|Subject: [Hangout-NYLXS] advanced project based education
3D Printing is one of the most disruptive technologies around, and 3D
printers are changing the way we create and learn. These printers are
affordable, personal fabrication tools, compact enough to sit on any
desktop, and allow anyone at any skill level to become producers,
inventors and artists. Students participate in project-based learning
that is experiential in nature and has real-world applications. The
process of designing, inventing and fabricating exposes participants to
various career paths such as industrial design and engineering, and
allows them to directly engage with the tools used in those fields. 3D
modeling, capturing and printing engages students in the world around
them, kindles a curiosity about how machines work, how objects fit
together, and how the designers, architects, and inventors who build the
products, spaces and technology in their lives have found solutions to a
variety of design problems. These technologies have the potential to
transform the way we think about Science, Technology, Engineering and
Mathematics (STEM) education, and to inspire more young people to pursue
3D Printing GIS Data
Art Art Math Math Social Sciences Interdisciplinary Interdisciplinary
One powerful application of 3D printing is the ability to create
tangible objects that help students visualize information. Doug McCune
has created a utility application shp2stl to convert GIS data in a
shapefile format to a three dimensional model suitable for printing.
These images were created by Doug McCune from data from the 2014 Napa
Images from dougmccine.com
GIS is a computer system capable of assembling, storing, manipulating,
and displaying geographically referenced information (that is data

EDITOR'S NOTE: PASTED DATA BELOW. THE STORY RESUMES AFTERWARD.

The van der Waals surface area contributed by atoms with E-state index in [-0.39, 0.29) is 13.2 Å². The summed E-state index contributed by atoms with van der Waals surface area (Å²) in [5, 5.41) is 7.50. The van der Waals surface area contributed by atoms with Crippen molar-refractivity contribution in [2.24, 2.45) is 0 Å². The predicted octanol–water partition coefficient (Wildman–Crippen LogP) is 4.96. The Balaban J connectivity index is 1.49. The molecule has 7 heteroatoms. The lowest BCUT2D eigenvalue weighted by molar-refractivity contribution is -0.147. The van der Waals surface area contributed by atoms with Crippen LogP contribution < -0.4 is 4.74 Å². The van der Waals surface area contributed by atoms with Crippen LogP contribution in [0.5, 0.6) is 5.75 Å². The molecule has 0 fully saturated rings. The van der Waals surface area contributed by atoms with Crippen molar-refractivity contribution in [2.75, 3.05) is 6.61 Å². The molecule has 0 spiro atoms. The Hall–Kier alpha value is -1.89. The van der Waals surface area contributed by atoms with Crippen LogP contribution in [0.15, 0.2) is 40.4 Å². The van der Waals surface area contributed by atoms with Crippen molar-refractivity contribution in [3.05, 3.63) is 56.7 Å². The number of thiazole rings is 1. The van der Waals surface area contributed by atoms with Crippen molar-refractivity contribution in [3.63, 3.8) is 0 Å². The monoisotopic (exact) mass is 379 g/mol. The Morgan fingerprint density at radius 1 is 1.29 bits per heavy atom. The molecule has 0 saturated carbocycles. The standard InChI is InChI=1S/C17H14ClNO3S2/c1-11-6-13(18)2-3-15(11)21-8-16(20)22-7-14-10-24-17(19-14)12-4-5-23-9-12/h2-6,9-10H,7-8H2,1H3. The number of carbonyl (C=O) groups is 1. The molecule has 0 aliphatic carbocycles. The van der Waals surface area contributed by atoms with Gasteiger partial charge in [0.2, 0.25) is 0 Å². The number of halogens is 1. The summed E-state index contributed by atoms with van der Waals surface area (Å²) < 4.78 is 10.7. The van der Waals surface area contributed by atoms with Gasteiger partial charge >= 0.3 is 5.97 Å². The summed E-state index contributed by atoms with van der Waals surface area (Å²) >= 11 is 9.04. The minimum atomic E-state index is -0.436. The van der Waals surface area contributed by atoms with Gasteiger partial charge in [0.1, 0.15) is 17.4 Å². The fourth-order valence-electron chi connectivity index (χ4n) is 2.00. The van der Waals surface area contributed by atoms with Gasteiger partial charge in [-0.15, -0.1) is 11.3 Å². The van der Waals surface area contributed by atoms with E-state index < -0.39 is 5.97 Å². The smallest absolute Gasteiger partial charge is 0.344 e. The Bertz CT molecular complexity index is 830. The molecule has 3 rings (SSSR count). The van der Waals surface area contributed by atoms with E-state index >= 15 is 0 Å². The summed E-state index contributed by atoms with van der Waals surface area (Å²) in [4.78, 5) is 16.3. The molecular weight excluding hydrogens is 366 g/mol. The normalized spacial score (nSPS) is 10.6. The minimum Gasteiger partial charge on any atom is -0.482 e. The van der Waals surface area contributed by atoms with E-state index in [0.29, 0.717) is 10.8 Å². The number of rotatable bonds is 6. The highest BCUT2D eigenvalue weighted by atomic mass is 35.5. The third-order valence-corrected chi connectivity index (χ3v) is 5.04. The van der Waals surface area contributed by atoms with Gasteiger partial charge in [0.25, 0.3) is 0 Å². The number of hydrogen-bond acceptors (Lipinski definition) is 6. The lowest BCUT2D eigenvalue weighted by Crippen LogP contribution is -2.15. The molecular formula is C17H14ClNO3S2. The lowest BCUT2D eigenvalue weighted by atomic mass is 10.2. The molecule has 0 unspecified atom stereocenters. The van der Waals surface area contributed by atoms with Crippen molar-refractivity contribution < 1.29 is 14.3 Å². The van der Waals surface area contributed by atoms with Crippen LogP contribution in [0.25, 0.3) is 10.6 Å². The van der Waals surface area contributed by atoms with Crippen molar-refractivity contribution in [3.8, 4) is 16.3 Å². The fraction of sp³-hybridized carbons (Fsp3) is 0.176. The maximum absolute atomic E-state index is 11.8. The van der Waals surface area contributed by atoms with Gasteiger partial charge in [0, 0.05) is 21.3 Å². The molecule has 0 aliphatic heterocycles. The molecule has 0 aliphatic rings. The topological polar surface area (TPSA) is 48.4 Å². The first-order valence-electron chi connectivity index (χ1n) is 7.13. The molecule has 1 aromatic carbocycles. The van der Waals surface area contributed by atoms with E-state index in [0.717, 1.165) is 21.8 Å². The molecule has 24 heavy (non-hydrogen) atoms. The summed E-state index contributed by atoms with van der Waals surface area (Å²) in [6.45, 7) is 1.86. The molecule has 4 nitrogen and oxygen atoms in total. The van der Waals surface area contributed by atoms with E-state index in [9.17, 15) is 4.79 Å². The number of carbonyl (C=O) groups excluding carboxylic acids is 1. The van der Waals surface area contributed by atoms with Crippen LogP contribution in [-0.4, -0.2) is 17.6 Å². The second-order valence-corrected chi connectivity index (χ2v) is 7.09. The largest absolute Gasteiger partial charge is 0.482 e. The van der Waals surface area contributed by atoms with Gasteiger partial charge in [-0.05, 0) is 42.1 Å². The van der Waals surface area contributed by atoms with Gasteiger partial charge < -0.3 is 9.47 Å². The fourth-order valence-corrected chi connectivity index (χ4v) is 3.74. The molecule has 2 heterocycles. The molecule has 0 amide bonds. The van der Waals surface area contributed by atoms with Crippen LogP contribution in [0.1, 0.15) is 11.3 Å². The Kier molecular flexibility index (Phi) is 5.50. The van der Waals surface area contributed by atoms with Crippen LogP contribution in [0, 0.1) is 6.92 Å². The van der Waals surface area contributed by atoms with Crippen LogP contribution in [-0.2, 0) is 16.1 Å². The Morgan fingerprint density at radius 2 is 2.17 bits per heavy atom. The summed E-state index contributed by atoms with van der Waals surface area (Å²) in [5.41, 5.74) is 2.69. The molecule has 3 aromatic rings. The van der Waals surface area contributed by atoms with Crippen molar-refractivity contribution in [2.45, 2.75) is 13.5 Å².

identified according to their locations).
The primary requirement for the source data is that the locations for
the variables are known. Location may be annotated by x,y, and z
coordinates of longitude, latitude, and elevation, or by such systems as
ZIP codes or highway mile markers. Any variable that can be located
spatially can be fed into a GIS. Also, different kinds of data in map
form can be entered into a GIS.
A shapefile stores nontopological geometry and attribute information for
the spatial features in a data set. The main file (.shp) contains a
fixed-length file header followed by variable-length records. Each
variable-length record is made up of a fixed-length record header
followed by variable-length record contents. An ESRI shapefile has 3 files:
In addition to the three basic files your dataset may include a *.prj
file (projection file). This file is very useful as it can tell you what
coordinate system the shapefile is in—something you will need to know if
you want your data to line up correctly. The .prj file contains a WKT
(Well-Known Text) string with the parameters for the map projection.
After you have your .shp file and your .prj file, you can create a
geojson file. You'll need this file to determine how to and if you can
extrude your shp file.
The .prj file tells you what coordinate system your data is in.
Common coordinate systems include:
Latitude/Longitude - measured in degrees
UTM (Universal Transverse Mercator) - measured in meters
Arkansas = Zone 15
California = Zone 10 or 11
State Plane - usually measured in feet
Teale Albers Equal Area (for California) - one coordinate system for
the whole state (rather than 2 zones for UTM)
The .prj file will also tell you what datum (an estimation of the shape
of the earth) that your data is using.
Common datums include:
WGS 1984 (World)
NAD 1983 (North American Datum calculated in 1983 - very close to
NAD 1927 (North American Datum calculated in 1927 - not as accurate
as NAD 1983)
If you have a .prj file you can use this webpage prj2epsg.org to find
the datum. You will need this information to generate a geojson file.
This will allow you to determine if you can create an STL file from your
Be able to search for GIS data.
Be able to understand GIS data.
Be able to explain GIS data.
Be able to use GIS data to support an argument.
Access to the internet
Applications: Node, NetFabb, a Slicer
Convert ESRI Shapefile (.shp) to geoJSON (.json)
convert shapefiles to geojson via web interface
Defining Coordinate Systems in ArcMap
QGIS Training Manual
City of Dallas Shapefiles
City of Waterbury G.I.S.
ATLAS OF HISTORICAL COUNTY BOUNDARIES
If you would like to contribute to the curriculum, send your ideas or
lesson plans to SPO.
Submit your own software tool tip or tutorial and we'll feature it here.
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that Brooklyn, like Atlantis, reaches mythological
proportions in the mind of the world - RI Safir 1998
DRM is THEFT - We are the STAKEHOLDERS - RI Safir 2002
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